Background: Advanced periodontal disease as well as failed endodontic teeth are the most common reasons for tooth removal and simultaneous implant placement.
Purpose: To determine whether the addition of a bone substitute graft material and/or a guided bone regeneration membrane added to the site of an immediately placed implant would increase the development of lamellated bone, particularly in the presence of bone defects.
Materials and methods: Four treatment modalities associated with the immediate placement of hydroxyapatite-coated endosteal screw implants into extraction sockets of healthy (C/H) and periodontally diseased teeth (T/PD) were tested. Five dogs with healthy teeth and five dogs with naturally occurring periodontitis were chosen for the study. Each dog received eight implants after extraction of four mandibular and four maxillary premolars. Four implants were submerged for 3 months and four for 6 months. The implants were either inserted alone (subgroup A); surrounded by a GORE-TEX membrane (subgroup B; W.L. Gore & Associates Inc., Flagstaff, AZ, USA); surrounded by PepGen P-15 (Dentsply Friadent CeraMed Dental Co. Denver, CO, USA) at coronal area (subgroup C); or surrounded by a combination of graft material and the ePTFE membrane (subgroup D). Implants in group A were osseointegrated in both C/H and T/PD groups with similar bone-implant contact ratios (BICRs).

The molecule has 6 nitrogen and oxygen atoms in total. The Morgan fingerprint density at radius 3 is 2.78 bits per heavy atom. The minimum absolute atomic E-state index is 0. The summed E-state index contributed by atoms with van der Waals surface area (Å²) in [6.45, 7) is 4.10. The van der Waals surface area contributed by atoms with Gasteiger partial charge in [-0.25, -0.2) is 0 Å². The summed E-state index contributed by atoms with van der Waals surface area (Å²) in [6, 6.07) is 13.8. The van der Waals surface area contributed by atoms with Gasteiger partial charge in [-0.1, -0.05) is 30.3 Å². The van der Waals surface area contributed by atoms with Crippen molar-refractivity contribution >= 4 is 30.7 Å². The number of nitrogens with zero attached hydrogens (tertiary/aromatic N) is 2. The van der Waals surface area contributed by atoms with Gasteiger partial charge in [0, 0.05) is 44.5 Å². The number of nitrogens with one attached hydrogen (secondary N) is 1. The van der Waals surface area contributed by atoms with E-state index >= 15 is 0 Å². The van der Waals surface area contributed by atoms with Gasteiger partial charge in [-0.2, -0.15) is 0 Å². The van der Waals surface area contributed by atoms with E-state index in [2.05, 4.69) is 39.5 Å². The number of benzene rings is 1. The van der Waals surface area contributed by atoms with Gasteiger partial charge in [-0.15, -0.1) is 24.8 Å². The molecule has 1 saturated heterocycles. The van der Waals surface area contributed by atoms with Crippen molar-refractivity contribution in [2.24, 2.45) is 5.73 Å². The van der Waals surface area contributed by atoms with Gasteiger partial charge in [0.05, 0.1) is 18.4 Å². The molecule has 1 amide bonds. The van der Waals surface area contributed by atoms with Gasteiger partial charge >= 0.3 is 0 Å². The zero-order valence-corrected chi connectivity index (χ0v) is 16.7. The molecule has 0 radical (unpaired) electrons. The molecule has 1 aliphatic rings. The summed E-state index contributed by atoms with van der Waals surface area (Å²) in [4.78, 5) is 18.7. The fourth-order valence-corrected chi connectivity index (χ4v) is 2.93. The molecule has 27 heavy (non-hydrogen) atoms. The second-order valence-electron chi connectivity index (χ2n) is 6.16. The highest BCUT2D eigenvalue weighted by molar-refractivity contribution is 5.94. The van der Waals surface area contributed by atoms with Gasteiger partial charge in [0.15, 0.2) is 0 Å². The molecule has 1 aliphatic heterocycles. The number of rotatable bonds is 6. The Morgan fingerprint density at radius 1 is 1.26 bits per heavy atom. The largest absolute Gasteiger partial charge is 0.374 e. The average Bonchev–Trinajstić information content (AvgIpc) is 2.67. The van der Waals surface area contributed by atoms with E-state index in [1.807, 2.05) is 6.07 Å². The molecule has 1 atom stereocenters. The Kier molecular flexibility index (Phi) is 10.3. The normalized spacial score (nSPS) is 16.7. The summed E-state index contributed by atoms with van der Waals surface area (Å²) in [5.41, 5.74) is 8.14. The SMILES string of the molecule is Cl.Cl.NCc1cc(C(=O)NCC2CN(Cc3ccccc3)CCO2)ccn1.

Results: ePTFE membrane significantly improved the BICR of the 6-months implants, whereas graft material significantly increased the BICR at 3 months and maintained the gain thereafter. The graft material and membrane combination further improved the BICR and significantly increased lamellated bone in crestal bone of all implants.
Conclusions: This study provides experimental evidence in support of use of graft material with immediately placed implants, particularly in presence of bone defects that initially reduce the BICR such as in periodontitis. Adding an ePTFE membrane to graft material resulted in a greater replacement of woven bone by lamellated bone. Clinical trials in humans are recommended as a follow-up of this experimental study.